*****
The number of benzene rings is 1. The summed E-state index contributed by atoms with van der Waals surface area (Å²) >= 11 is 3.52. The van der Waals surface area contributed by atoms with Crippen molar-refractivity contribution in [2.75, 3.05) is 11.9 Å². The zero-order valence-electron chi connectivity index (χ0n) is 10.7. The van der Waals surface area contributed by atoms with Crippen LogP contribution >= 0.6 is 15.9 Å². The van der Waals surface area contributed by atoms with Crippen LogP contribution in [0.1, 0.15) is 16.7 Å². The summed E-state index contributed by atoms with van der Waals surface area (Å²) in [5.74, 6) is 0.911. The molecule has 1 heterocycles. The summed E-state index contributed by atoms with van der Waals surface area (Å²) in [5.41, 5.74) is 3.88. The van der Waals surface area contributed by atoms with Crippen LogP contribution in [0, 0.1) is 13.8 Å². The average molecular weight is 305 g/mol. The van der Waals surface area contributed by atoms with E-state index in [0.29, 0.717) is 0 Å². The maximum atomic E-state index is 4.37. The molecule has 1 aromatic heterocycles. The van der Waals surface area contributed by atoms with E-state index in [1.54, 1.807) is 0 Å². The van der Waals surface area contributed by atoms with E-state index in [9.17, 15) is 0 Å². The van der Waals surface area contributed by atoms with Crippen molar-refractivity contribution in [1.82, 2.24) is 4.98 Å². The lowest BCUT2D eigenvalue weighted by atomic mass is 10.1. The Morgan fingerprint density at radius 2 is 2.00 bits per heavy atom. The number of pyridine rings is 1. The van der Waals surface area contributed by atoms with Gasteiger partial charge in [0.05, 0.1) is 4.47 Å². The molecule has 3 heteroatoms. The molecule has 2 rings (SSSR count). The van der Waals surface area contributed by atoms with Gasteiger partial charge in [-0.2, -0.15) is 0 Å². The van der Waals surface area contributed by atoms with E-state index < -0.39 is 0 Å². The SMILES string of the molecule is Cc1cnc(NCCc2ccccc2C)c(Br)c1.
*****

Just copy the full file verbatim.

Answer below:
The number of benzene rings is 1. The summed E-state index contributed by atoms with van der Waals surface area (Å²) >= 11 is 3.52. The van der Waals surface area contributed by atoms with Crippen molar-refractivity contribution in [2.75, 3.05) is 11.9 Å². The zero-order valence-electron chi connectivity index (χ0n) is 10.7. The van der Waals surface area contributed by atoms with Crippen LogP contribution >= 0.6 is 15.9 Å². The van der Waals surface area contributed by atoms with Crippen LogP contribution in [0.1, 0.15) is 16.7 Å². The summed E-state index contributed by atoms with van der Waals surface area (Å²) in [5.74, 6) is 0.911. The molecule has 1 heterocycles. The summed E-state index contributed by atoms with van der Waals surface area (Å²) in [5.41, 5.74) is 3.88. The van der Waals surface area contributed by atoms with Crippen LogP contribution in [0, 0.1) is 13.8 Å². The average molecular weight is 305 g/mol. The van der Waals surface area contributed by atoms with E-state index in [0.29, 0.717) is 0 Å². The maximum atomic E-state index is 4.37. The molecule has 1 aromatic heterocycles. The van der Waals surface area contributed by atoms with E-state index in [1.54, 1.807) is 0 Å². The van der Waals surface area contributed by atoms with E-state index in [9.17, 15) is 0 Å². The van der Waals surface area contributed by atoms with Crippen molar-refractivity contribution in [1.82, 2.24) is 4.98 Å². The lowest BCUT2D eigenvalue weighted by atomic mass is 10.1. The Morgan fingerprint density at radius 2 is 2.00 bits per heavy atom. The number of pyridine rings is 1. The van der Waals surface area contributed by atoms with Gasteiger partial charge in [0.05, 0.1) is 4.47 Å². The molecule has 3 heteroatoms. The molecule has 2 rings (SSSR count). The van der Waals surface area contributed by atoms with Gasteiger partial charge in [-0.2, -0.15) is 0 Å². The van der Waals surface area contributed by atoms with E-state index < -0.39 is 0 Å². The SMILES string of the molecule is Cc1cnc(NCCc2ccccc2C)c(Br)c1.